The dual membrane separation process has been approved as part of the marketing application for BioMarin Pharmaceuticals' Aldurazyme (laronidase), an enzyme replacement therapy for the treatment of the genetic disorder mucopolysaccharidosis I.
The main benefit of the process is that it reduces the chances that protein products are contaminated with DNA from the cell culture medium in which they are synthesised. Strict regulations mean that DNA must not be detectable in production batches, for fear that it may have consequences on human health. If it is, the entire batch is unusable which is expensive for the company and could mean treatment shortages for patients.
The manufacturing step that incorporates the purification process - based on Pall's Mustang Q ion exchange membrane - was able to remove DNA to more than 100 million-fold below the level of detection. As a result, BioMarin will no longer have to carry out DNA testing on its product batches, saving time and money.
"Wide-scale adoption of Pall's purification process could lead to significant savings in drug production costs for biopharmaceutical companies," commented Jerold Martin, global technical director of Pall Life Sciences.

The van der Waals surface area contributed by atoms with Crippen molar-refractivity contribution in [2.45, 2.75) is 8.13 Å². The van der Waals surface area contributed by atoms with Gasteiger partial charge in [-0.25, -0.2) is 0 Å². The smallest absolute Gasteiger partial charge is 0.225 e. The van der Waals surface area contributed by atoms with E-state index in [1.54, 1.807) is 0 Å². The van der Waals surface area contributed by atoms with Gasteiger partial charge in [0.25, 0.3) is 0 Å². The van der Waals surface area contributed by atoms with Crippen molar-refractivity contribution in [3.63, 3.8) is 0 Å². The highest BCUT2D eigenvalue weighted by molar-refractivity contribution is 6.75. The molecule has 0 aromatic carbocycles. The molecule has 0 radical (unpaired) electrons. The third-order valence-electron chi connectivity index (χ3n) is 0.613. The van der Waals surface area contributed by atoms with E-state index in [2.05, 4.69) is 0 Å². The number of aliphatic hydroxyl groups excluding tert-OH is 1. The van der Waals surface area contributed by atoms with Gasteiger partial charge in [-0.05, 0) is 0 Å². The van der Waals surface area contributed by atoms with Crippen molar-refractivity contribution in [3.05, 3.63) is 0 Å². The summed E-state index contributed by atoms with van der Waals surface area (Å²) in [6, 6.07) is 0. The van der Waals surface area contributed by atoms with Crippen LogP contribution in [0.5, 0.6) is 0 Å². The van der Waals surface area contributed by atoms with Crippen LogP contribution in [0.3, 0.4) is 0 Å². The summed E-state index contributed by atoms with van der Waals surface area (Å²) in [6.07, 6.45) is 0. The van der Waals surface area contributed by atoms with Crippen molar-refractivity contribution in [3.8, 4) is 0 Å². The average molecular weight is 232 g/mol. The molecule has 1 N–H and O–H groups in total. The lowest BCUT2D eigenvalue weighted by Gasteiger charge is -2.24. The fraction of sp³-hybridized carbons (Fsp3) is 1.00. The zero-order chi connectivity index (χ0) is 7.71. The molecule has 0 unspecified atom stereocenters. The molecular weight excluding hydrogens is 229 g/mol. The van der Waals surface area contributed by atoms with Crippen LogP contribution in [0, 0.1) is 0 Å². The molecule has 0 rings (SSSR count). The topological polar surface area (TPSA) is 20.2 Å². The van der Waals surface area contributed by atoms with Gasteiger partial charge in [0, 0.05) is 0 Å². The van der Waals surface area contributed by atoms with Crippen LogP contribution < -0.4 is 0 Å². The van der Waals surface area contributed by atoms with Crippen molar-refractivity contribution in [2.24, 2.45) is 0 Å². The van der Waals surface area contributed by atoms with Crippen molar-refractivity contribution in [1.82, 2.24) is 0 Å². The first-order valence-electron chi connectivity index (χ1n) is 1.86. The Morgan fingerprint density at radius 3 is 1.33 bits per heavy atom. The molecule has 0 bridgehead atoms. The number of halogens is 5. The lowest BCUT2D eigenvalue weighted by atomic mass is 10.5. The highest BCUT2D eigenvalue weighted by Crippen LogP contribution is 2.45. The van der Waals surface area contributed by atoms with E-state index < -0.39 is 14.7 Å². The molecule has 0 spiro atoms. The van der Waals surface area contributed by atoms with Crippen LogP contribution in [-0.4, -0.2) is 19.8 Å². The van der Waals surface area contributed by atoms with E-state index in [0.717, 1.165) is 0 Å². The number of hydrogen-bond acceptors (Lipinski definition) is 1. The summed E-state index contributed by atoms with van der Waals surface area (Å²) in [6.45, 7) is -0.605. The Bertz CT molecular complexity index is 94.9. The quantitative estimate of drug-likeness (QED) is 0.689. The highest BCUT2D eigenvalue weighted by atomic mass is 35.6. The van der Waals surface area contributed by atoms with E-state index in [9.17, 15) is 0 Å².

The process, which also includes the use of Pall's Ultipor VF grade DV50 virus filter, also reduces the chance of viral contamination compromising the safety of biological drug products, according to the company.
Use of the two filters in tandem, one of which gets rid of viruses by adsorption and the other by size exclusion, which complies with the US and EU regulators' position that virus filtration using more than one method should be included in biologics production.
Monoclonal antibody and protein-based drugs currently generate about €16 billion a year in treatments for diseases such as diabetes, multiple sclerosis and haemophilia. There are more than 370 biotech drugs and vaccines currently in clinical trials and another 3,500 in earlier stages of development.